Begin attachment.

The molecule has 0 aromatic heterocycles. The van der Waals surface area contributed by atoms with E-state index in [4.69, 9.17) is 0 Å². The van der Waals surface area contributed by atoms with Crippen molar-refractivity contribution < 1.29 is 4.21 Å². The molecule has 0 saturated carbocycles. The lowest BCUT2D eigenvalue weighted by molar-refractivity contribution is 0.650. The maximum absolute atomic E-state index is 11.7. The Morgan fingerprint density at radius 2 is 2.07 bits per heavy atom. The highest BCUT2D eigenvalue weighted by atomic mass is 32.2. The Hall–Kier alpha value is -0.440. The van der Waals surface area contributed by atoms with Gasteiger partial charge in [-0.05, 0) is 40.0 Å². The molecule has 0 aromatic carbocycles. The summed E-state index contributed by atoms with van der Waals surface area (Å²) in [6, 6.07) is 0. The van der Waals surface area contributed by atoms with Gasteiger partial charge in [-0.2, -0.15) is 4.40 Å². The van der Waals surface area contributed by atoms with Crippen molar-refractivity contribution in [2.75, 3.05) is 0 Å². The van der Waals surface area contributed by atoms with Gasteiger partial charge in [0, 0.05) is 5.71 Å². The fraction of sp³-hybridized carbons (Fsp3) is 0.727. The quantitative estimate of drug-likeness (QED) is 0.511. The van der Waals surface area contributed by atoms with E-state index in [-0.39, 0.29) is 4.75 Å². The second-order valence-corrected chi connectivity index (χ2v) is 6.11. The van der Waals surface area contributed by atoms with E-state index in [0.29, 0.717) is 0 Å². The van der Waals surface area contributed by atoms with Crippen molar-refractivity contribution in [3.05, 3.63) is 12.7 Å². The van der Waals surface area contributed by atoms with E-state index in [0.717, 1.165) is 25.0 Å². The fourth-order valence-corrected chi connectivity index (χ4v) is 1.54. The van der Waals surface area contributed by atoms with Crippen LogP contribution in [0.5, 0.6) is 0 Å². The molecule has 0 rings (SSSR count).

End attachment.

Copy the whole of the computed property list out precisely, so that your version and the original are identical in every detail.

The molecule has 0 aromatic heterocycles. The van der Waals surface area contributed by atoms with E-state index in [4.69, 9.17) is 0 Å². The van der Waals surface area contributed by atoms with Crippen molar-refractivity contribution < 1.29 is 4.21 Å². The molecule has 0 saturated carbocycles. The lowest BCUT2D eigenvalue weighted by molar-refractivity contribution is 0.650. The maximum absolute atomic E-state index is 11.7. The Morgan fingerprint density at radius 2 is 2.07 bits per heavy atom. The highest BCUT2D eigenvalue weighted by atomic mass is 32.2. The Hall–Kier alpha value is -0.440. The van der Waals surface area contributed by atoms with Gasteiger partial charge in [-0.05, 0) is 40.0 Å². The molecule has 0 aromatic carbocycles. The summed E-state index contributed by atoms with van der Waals surface area (Å²) in [6, 6.07) is 0. The van der Waals surface area contributed by atoms with Gasteiger partial charge in [-0.2, -0.15) is 4.40 Å². The van der Waals surface area contributed by atoms with Crippen molar-refractivity contribution in [2.75, 3.05) is 0 Å². The van der Waals surface area contributed by atoms with Gasteiger partial charge in [0, 0.05) is 5.71 Å². The fraction of sp³-hybridized carbons (Fsp3) is 0.727. The quantitative estimate of drug-likeness (QED) is 0.511. The van der Waals surface area contributed by atoms with E-state index in [-0.39, 0.29) is 4.75 Å². The second-order valence-corrected chi connectivity index (χ2v) is 6.11. The van der Waals surface area contributed by atoms with E-state index in [0.29, 0.717) is 0 Å². The van der Waals surface area contributed by atoms with Crippen molar-refractivity contribution in [3.05, 3.63) is 12.7 Å². The van der Waals surface area contributed by atoms with E-state index in [0.717, 1.165) is 25.0 Å². The fourth-order valence-corrected chi connectivity index (χ4v) is 1.54. The van der Waals surface area contributed by atoms with Crippen LogP contribution in [0.5, 0.6) is 0 Å². The molecule has 0 rings (SSSR count).